Winnipeg asking managers to replace CUPE workers in event of a strike
Winnipeg Association of Public Service Officers fighting against city's plan
The City of Winnipeg wants to train hundreds of unionized managers to replace members of its largest union in the event of a summer strike by the Canadian Union of Public Employees Local 500.
But the Winnipeg Association of Public Service Officers, which represents managers and professionals, is fighting the city's right to ask its members to serve as strike replacements and is telling its workers not to comply.
CUPE 500, which represents 5,070 city workers, has been negotiating a new contract with the city since its last collective bargaining agreement expired on Christmas Eve. Talks between the two sides have been strained, with each accusing the other of bargaining in bad faith.
On June 7, CUPE will vote on what president Gord Delbridge describes as a final contract offer from the city. He said he does not expect the offer to be accepted and a rejection would give his union a strike mandate.
- City of Winnipeg's largest union hints at potential labour disruption ahead of 'final offer' from the cit
- City's largest union to vote on strike mandate
To prepare for a strike, the city is hoping to redeploy or reassign hundreds of managers, including the unionized WAPSO professionals and middle managers, said Winnipeg chief corporate services officer Michael Jack.
"Undoubtedly if there is a strike by CUPE, there will be service impacts. There simply have to be. What we are preparing for is ensuring that the most essential services will continue, that Winnipeggers are protected in terms of life safety, property protection," Jack told reporters at city hall.
"That's a process that we've been on for months now in terms of service continuity and strike preparedness."
Regardless of how that arbitration goes, the city does not have the right to force WAPSO members to serve as strike replacements. WAPSO has already advised its members not to volunteer to work as replacement workers.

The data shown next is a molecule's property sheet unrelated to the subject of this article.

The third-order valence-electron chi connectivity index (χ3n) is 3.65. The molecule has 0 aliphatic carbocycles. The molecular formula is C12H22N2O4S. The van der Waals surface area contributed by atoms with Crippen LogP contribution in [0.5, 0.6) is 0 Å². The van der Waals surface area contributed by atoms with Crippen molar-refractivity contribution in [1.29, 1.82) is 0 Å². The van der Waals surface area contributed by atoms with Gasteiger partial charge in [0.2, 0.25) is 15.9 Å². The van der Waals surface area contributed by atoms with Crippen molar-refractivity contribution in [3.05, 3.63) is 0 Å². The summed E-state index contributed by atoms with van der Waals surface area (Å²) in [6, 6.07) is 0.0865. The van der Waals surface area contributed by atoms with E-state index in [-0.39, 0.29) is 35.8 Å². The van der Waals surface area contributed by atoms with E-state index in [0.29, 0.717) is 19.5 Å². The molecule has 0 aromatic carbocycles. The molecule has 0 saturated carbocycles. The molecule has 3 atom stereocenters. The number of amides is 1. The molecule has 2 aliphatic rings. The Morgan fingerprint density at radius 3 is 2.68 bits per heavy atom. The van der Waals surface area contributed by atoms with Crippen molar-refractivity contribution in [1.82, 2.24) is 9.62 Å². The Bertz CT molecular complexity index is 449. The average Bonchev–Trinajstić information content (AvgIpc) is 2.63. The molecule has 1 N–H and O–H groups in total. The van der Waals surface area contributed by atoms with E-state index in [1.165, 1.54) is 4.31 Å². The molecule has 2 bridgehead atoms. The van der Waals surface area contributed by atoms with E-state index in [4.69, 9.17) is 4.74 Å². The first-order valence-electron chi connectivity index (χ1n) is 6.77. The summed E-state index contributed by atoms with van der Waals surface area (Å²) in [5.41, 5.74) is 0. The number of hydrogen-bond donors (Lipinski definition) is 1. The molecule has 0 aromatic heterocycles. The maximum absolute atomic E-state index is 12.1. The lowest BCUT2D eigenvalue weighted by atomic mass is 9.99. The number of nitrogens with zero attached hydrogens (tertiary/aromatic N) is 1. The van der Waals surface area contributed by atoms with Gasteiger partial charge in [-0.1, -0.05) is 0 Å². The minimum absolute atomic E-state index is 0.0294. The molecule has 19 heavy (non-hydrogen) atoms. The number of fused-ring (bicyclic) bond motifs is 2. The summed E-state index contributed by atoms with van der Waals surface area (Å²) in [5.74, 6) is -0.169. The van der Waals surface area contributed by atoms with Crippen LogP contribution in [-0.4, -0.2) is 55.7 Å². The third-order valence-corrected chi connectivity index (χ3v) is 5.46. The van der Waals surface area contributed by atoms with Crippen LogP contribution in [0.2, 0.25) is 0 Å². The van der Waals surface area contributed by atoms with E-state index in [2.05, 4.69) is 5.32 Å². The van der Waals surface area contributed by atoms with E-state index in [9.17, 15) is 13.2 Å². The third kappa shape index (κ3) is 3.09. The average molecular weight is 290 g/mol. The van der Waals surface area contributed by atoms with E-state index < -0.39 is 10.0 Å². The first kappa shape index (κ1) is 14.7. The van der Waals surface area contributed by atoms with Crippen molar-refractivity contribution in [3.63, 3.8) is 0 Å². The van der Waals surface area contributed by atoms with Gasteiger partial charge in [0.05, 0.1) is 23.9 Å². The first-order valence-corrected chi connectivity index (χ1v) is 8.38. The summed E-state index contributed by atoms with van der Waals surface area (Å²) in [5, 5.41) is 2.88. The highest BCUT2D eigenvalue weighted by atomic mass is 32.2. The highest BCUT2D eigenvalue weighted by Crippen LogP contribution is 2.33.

The city also tried to reassign a unionized firefighter to train to work in the 911 dispatch centre in place of a CUPE 500 member in the event of a strike, United Fire Fighters of Winnipeg president Alex Forrest said.
"We had a very serious incident occur just a few minutes ago where one of our members [was] assigned to 911 dispatch for communications training so that he could be used in case of CUPE dispatchers going on strike," Forrest wrote on his Facebook page Thursday morning.
"I immediately called dispatch and the administration and advised them that under no circumstances will United Firefighters of Winnipeg members be doing any work of any CUPE member if a strike occurs."
Forrest said he believes the city was trying to send a message to 911 dispatchers.
"One thing I think the city is finding out very quickly is that CUPE is involved in running almost every aspect of the city, including the emergency services. So they're realizing that if CUPE goes on strike it will be absolutely devastating for many services," Forrest said.
Jack said the city must ensure water, sewer and other essential services are not disrupted in the event of a strike. He also identified the Canada Summer Games, which will bring 20,000 visitors to Winnipeg in July, as an essential service.
He denied the city has given CUPE 500 a final offer and said the union walked away from negotiations.
Delbridge dismissed this as misinformation.
"They initially told us it was a final offer," the CUPE president said in a telephone interview from Ottawa. "We are taking it to our members because I think it's important they get information about where we are at this time."
Delbridge said CUPE has "every intent of coming back to the table" even if the union receives a strike mandate. Jack said the city is committed to a negotiated settlement, too.
The union president said this will require the city to drop 200 pages of demands for concessions from CUPE 500.
"I think that if the city doesn't change its course, they will invoke a strike," he said.